point, sign, daimonion

by metalogike

Σημεῖόν ἐστιν, οὗ μέρος οὐθέν. 

That a point (semeion) is that which has no part is the declaration of Euclid’s first “definition”, a Platonic resonance of which I want to activate, following Badiou closely.

A point is that which does not partake, which takes no share, which takes nothing of a share, nothing except the sign, nothing, that is, except the sign nothing, devoid of function, except, perhaps the function of a void coming to name.

A point is that which does not participate, but which can therefore reveal the relation of participation that the world hides; the point is thus a counter-participatory indication of the Idea, with all of its aporiai, a figure of the much-maligned “separation” (chorismos) without which participation is meaningless.

Socrates’ divine sign (το τοῦ θεοῦ σημεῖον, perhaps also the more frequent daimonion as understood to modify semeion rather than as a substantive) is punctual in just these senses. This pure “no” cuts the continuum of experience and action without partaking of the bounded ambiguity of the ordinary, even so far as the most basic taking-part in existence – love of life and fear of dying. To Socrates, this unsought halting point carries an immediately ethical charge, but it is not simply on the side of life, of his own or any life. It interrupts the continuous intentional flow and feedback on which the need-driven loops of perception/action depend. This jouissance of the idea is closer to the drive, even (blatantly) to the death-drive, than to the (apparent?) needs of life*:

…while there is time. I feel that you are my friends, and I wish to show you the meaning of this which has now happened to me. For, judges—and in calling you judges I give you your right name—a wonderful thing has happened to me. For hitherto the customary prophetic monitor always spoke to me very frequently and opposed me even in very small matters, if I was going to do anything I should not; but now, as you yourselves see, this thing which might be thought, and is generally considered, the greatest of evils has come upon me; but the divine sign did not oppose me either when I left my home in the morning, or when I came here to the court, or at any point of my speech, when I was going to say anything; and yet on other occasions it stopped me at many points in the midst of a speech; but now, in this affair, it has not opposed me in anything I was doing or saying. What then do I suppose is the reason? I will tell you. This which has happened to me is doubtless a good thing, and those of us who think death is an evil must be mistaken. A convincing proof…

The sign/point has no profile itself, and interrupts the continuous unfolding of the world, but it is just the opposite of being without significance for the world. To the contrary, it is experienced as a transcendent imperative – not a positive one (as per Kierkegaard’s Abraham) but a negative one. In this lies not a weakness – negativity is not “mere” negativity – but the rescue of the Good from terrorism. It is only its own life that it puts at hazard. Yet it is a consequential negation that is not dissolved, even in retrospect, by the circumstances which generate and explain it; rather it contextualizes its context, differs from the whole order of differences. In this, I think, lies its alterity (called divinity) and its absolute negativity.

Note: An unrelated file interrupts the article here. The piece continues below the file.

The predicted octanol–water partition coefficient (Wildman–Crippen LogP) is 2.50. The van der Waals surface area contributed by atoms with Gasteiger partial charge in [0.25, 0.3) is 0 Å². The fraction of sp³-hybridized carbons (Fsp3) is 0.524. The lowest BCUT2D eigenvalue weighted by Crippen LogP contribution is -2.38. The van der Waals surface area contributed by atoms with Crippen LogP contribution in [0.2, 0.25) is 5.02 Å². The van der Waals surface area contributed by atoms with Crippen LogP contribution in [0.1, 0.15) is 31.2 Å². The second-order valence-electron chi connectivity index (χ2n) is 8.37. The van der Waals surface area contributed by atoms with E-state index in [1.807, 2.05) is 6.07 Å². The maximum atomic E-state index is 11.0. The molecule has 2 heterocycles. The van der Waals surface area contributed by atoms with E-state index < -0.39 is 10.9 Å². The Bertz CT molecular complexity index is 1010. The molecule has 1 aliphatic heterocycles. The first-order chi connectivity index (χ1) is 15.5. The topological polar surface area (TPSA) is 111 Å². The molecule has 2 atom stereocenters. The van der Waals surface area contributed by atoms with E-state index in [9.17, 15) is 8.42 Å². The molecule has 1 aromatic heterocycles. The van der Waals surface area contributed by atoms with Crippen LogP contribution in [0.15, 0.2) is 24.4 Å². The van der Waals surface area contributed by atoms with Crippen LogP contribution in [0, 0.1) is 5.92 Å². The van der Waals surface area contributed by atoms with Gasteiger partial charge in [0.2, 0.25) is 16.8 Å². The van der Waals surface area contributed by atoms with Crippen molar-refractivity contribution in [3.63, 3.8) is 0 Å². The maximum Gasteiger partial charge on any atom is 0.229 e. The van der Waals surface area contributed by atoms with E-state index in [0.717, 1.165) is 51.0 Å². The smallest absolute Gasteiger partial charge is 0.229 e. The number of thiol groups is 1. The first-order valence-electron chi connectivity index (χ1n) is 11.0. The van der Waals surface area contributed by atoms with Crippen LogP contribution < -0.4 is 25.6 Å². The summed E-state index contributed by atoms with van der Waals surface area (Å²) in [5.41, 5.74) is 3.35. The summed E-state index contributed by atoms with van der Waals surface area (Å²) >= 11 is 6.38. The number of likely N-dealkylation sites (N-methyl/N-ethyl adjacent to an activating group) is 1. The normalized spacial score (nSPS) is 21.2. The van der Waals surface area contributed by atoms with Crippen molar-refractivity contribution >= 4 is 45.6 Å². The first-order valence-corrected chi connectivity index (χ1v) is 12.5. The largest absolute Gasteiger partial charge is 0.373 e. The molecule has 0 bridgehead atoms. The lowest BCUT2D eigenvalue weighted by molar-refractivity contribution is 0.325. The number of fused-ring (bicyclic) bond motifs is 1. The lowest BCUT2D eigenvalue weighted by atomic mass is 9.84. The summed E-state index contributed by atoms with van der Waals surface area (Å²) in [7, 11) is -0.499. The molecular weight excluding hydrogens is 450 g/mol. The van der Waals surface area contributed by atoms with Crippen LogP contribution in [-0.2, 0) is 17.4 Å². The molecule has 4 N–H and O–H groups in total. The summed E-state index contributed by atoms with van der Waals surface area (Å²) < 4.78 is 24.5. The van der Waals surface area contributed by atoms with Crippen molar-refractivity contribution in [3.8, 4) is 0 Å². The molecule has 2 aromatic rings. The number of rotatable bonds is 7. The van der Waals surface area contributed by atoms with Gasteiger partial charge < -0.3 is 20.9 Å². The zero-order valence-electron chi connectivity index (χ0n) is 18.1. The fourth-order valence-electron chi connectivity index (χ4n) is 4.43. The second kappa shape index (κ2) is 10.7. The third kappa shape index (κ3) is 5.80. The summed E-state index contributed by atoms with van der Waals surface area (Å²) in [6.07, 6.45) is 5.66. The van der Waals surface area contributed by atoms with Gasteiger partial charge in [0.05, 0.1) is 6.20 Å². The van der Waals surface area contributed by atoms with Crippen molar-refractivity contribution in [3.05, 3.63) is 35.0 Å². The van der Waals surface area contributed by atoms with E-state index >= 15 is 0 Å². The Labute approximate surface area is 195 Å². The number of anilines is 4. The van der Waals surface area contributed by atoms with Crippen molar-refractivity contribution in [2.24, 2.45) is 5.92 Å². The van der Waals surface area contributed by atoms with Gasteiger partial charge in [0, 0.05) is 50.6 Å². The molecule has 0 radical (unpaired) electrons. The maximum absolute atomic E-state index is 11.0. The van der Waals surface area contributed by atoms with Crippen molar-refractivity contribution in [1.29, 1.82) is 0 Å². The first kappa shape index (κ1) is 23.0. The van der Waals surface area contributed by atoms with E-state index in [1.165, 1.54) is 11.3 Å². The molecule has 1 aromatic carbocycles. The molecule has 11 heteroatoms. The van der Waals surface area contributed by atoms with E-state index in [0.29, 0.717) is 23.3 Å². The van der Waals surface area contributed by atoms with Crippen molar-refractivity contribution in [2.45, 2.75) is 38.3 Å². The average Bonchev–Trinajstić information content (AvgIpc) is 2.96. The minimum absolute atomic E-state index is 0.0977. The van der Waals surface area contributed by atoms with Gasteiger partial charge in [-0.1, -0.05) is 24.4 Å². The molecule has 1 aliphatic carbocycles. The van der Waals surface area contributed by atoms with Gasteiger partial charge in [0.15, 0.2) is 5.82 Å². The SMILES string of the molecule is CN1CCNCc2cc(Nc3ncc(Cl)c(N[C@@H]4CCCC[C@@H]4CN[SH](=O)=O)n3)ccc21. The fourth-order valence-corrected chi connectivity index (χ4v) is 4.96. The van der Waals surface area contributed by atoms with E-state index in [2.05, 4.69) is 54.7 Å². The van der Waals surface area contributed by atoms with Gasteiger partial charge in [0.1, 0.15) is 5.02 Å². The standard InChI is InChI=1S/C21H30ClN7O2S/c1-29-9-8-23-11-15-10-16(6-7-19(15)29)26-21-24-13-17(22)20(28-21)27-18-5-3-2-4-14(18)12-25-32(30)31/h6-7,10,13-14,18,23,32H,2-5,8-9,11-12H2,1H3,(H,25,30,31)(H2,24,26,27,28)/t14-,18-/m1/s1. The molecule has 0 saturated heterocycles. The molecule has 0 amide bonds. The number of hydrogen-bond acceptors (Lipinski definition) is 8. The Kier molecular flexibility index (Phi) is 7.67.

Unquilting-point (not “limit”) of the world, place of mortal danger and divine chance (ale-theia), momentary place of the principles, the divine sign/point distills into two aspects an unconditioned decision and an undecidable, making them refer to each other without mediation. Its two sides, its lack and excess with respect to the measured adumbration of things, are the unexpected halt in the one aspect, and sheer infinite regress in the other. Socrates halts unexpectedly, because he experiences a question which, failing to terminate, is truer than its answers, a question that makes a hole in the world, and gives the lie to the world’s apparent plenitude (the presupposition of the action to be undertaken) in favor of a constitutive but apparently useless work in which worlds themselves are woven and unwoven.

I would emphasize that “sign” (semeion) in “the divine sign” is far from a neutral placeholder. If the word is often elided (one hears simply of the daimonion) it’s because its negativity is so pure as to side easily out of nomination. It is faithful to elide it, but not to replace it with any other word. “Sign” is the word. Sign of what? Sign of itself? Sign of nothing? Even those readings, which are still far from the Form of the Good, have more going for them than “sign of the divine presence”. The divine sign is not a sign because it’s divine; it’s divine because it really is a sign, that is, a point (semeion) in what might well have been an atonic world. It’s the mutation of life by meaning (which, if we’re going to be honest, was not exactly what life wanted under the heading “meaning of life”). It’s nothing less than the Socratic form of the appearance of the nothing (Heidegger, Sartre) or the fixation of the void (Badiou). Badiou has advised us to pay attention to the by-no-means-guaranteed existence of the points of a world in Logiques des mondes. It’s by virtue of his reminder that I recognize as vital the relation already in play among divine sign, sign per se, and point in the classical texts.

*Finally (but this must be developed elsewhere, in a reading of the Republic and Philebus) I think this is because it is structurally necessary that life be risked in each case for the possibility of another jouissance, of a different beyond-the-pleasure-principle, even that which shows up in the apparently local reversal of calculation-of-pleasure, pleasure-of-calculation.